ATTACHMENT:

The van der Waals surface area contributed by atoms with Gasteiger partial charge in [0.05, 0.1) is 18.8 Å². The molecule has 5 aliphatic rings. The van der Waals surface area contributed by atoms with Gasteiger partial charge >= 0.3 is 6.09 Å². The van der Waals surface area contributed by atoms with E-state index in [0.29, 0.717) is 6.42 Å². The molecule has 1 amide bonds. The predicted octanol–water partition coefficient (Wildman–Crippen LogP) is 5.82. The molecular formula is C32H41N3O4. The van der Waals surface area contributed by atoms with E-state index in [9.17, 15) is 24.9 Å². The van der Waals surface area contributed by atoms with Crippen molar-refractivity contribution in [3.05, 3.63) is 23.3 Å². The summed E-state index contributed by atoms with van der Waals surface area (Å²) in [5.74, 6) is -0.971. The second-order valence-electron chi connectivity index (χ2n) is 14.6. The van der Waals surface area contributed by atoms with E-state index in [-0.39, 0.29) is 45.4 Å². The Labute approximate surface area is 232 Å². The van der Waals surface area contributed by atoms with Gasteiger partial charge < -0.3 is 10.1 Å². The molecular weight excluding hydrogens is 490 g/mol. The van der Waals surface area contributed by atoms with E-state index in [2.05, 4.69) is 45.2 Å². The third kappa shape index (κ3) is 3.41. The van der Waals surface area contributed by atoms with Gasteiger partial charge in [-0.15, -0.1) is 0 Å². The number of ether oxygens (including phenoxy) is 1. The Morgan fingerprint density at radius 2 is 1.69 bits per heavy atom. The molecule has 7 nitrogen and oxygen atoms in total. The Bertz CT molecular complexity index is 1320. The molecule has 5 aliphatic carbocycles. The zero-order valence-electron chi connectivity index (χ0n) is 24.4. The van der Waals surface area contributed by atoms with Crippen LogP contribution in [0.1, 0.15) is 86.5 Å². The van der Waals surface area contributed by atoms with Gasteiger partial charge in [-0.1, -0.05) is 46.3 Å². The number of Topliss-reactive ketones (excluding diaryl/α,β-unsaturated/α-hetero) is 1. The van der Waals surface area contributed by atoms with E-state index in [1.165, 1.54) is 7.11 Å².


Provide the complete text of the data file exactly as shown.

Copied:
The van der Waals surface area contributed by atoms with Gasteiger partial charge in [0.05, 0.1) is 18.8 Å². The molecule has 5 aliphatic rings. The van der Waals surface area contributed by atoms with Gasteiger partial charge >= 0.3 is 6.09 Å². The van der Waals surface area contributed by atoms with E-state index in [0.29, 0.717) is 6.42 Å². The molecule has 1 amide bonds. The predicted octanol–water partition coefficient (Wildman–Crippen LogP) is 5.82. The molecular formula is C32H41N3O4. The van der Waals surface area contributed by atoms with E-state index in [9.17, 15) is 24.9 Å². The van der Waals surface area contributed by atoms with Crippen molar-refractivity contribution in [3.05, 3.63) is 23.3 Å². The summed E-state index contributed by atoms with van der Waals surface area (Å²) in [5.74, 6) is -0.971. The second-order valence-electron chi connectivity index (χ2n) is 14.6. The van der Waals surface area contributed by atoms with E-state index in [-0.39, 0.29) is 45.4 Å². The Labute approximate surface area is 232 Å². The van der Waals surface area contributed by atoms with Gasteiger partial charge < -0.3 is 10.1 Å². The molecular weight excluding hydrogens is 490 g/mol. The van der Waals surface area contributed by atoms with E-state index in [2.05, 4.69) is 45.2 Å². The third kappa shape index (κ3) is 3.41. The van der Waals surface area contributed by atoms with Gasteiger partial charge in [-0.15, -0.1) is 0 Å². The number of ether oxygens (including phenoxy) is 1. The Morgan fingerprint density at radius 2 is 1.69 bits per heavy atom. The molecule has 7 nitrogen and oxygen atoms in total. The Bertz CT molecular complexity index is 1320. The molecule has 5 aliphatic carbocycles. The zero-order valence-electron chi connectivity index (χ0n) is 24.4. The van der Waals surface area contributed by atoms with Crippen LogP contribution in [0.1, 0.15) is 86.5 Å². The van der Waals surface area contributed by atoms with Gasteiger partial charge in [-0.1, -0.05) is 46.3 Å². The number of Topliss-reactive ketones (excluding diaryl/α,β-unsaturated/α-hetero) is 1. The van der Waals surface area contributed by atoms with E-state index in [1.165, 1.54) is 7.11 Å².